Nachusa News: Endangered Bee Spotted in Prairie Planting
Un-bee-lievable! A researcher at Nachusa Grasslands spotted a rusty patched bumble bee, which is a federally- and state-endangered species. The bee was discovered in a prairie planting, which shows that Nachusa’s prairie restoration efforts are thriving and providing habitat for wildlife.
As pollinators, bumble bees are a keystone species group that help wildflowers reproduce, which in turn provide seed and fruits for other species. Rusty patched bumblee bees were once abundant across 28 states, have plummeted due to loss of habitat, disease, a changing climate and other factors. Bumblebees are among the most important pollinators of crops such as blueberries, cranberries, and clover, and almost the only insect pollinators of tomatoes according to the U.S. Fish & Wildlife Service. Thanks to the Friends of Nachusa Grasslands for funding the grant that made this research possible!
Why You Should Visit
Blanding’s turtles and many other uncommon or rare animals call Nachusa home. Grassland birds — including grasshopper sparrows, dickcissels and Henslow’s sparrows — perch in the colorful prairie grasses, alongside the state’s largest populations of federally-threatened prairie bush clover. And in October 2014, bison returned to Nachusa. In total, the preserve is home to 700 native plant species and 180 species of birds.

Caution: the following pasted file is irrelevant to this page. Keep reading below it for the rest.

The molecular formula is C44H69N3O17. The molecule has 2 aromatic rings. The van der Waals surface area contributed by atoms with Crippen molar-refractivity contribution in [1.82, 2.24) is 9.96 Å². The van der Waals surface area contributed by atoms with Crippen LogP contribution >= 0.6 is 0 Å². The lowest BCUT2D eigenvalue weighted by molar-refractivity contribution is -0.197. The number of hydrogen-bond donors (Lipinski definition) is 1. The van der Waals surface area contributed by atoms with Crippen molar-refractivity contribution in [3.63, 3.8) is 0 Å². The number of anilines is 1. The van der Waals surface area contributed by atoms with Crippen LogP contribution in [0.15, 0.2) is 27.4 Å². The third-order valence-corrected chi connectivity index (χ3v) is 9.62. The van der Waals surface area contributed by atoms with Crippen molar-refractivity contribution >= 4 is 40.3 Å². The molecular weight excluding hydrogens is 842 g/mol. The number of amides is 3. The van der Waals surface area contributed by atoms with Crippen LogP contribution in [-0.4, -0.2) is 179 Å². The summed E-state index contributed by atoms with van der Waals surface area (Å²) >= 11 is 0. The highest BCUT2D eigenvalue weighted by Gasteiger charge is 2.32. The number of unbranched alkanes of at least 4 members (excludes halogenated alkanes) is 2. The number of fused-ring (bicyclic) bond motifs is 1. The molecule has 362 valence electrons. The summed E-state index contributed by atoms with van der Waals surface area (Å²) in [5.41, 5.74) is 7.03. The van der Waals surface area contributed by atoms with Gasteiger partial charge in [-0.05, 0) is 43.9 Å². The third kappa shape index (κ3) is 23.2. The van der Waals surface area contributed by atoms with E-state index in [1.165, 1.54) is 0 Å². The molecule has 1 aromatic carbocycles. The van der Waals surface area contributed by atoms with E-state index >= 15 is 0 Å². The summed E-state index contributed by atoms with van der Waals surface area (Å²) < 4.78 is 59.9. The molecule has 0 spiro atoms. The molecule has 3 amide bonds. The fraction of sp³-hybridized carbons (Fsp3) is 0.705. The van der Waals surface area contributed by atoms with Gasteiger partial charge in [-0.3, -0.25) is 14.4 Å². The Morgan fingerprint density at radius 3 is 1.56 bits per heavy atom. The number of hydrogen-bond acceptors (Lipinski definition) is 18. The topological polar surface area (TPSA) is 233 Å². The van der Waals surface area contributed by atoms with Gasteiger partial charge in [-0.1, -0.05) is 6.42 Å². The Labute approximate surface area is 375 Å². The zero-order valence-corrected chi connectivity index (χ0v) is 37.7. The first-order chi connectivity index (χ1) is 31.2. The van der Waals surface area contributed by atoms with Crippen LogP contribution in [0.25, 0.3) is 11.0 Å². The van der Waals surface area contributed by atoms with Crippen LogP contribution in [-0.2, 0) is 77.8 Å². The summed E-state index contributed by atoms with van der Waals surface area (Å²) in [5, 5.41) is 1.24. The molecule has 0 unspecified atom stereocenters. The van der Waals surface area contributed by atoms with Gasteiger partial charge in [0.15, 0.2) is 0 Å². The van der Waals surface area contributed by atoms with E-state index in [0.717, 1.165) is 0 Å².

Why the Conservancy Selected This Site
In 1986, recognizing Nachusa offered the best opportunity in the state to restore a large and diverse grassland, the Conservancy purchased the core of the preserve. So far, more than 3,500 acres have been protected at Nachusa Grasslands through acquisition or conservation easements.
What the Conservancy Has Done/Is Doing
Staff and volunteers from throughout the region work together to preserve and restore Nachusa. Volunteers have donated more than 200,000 hours of labor to the restoration and management of this marvelous example of prairie grassland. These specially-trained volunteers help the Conservancy conduct controlled burns, monitor wildlife, stop the spread of harmful, non-native species and harvest thousands of pounds of seed every year. They help harvest more than 2,500 pounds of seed from the many remnant habitats on the preserve. The seed is used for future prairie plantings and restorations.
We receive many inquiries from visitors interested in seeing Nachusa's bison herd. Please note: The bison can be viewed from the public roadsides only. The herd roams across 1,500 acres of rolling land and are often not visible from the road. Binoculars are helpful. No hiking is permitted inside the fenced bison unit. The other units of the preserve are open dawn to dusk for hiking.